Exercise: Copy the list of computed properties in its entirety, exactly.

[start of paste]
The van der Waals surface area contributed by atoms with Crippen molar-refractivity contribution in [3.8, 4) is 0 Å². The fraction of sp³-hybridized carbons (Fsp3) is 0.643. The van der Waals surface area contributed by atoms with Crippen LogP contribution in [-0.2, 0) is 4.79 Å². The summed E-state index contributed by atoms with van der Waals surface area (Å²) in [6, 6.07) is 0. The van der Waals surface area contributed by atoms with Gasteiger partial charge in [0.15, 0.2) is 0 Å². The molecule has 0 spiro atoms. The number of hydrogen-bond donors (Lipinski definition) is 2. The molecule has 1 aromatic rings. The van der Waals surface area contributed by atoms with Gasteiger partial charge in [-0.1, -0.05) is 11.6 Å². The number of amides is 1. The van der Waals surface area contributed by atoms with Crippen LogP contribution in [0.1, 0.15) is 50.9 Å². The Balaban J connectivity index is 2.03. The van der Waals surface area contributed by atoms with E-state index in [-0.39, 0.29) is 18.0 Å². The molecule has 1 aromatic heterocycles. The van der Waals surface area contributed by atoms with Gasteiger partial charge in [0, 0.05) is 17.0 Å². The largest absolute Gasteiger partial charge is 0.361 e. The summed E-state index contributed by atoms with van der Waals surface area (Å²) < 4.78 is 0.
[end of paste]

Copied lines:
The van der Waals surface area contributed by atoms with Crippen molar-refractivity contribution in [3.8, 4) is 0 Å². The fraction of sp³-hybridized carbons (Fsp3) is 0.643. The van der Waals surface area contributed by atoms with Crippen LogP contribution in [-0.2, 0) is 4.79 Å². The summed E-state index contributed by atoms with van der Waals surface area (Å²) in [6, 6.07) is 0. The van der Waals surface area contributed by atoms with Gasteiger partial charge in [0.15, 0.2) is 0 Å². The molecule has 0 spiro atoms. The number of hydrogen-bond donors (Lipinski definition) is 2. The molecule has 1 aromatic rings. The van der Waals surface area contributed by atoms with Gasteiger partial charge in [-0.1, -0.05) is 11.6 Å². The number of amides is 1. The van der Waals surface area contributed by atoms with Crippen LogP contribution in [0.1, 0.15) is 50.9 Å². The Balaban J connectivity index is 2.03. The van der Waals surface area contributed by atoms with E-state index in [-0.39, 0.29) is 18.0 Å². The molecule has 1 aromatic heterocycles. The van der Waals surface area contributed by atoms with Gasteiger partial charge in [0, 0.05) is 17.0 Å². The largest absolute Gasteiger partial charge is 0.361 e. The summed E-state index contributed by atoms with van der Waals surface area (Å²) < 4.78 is 0.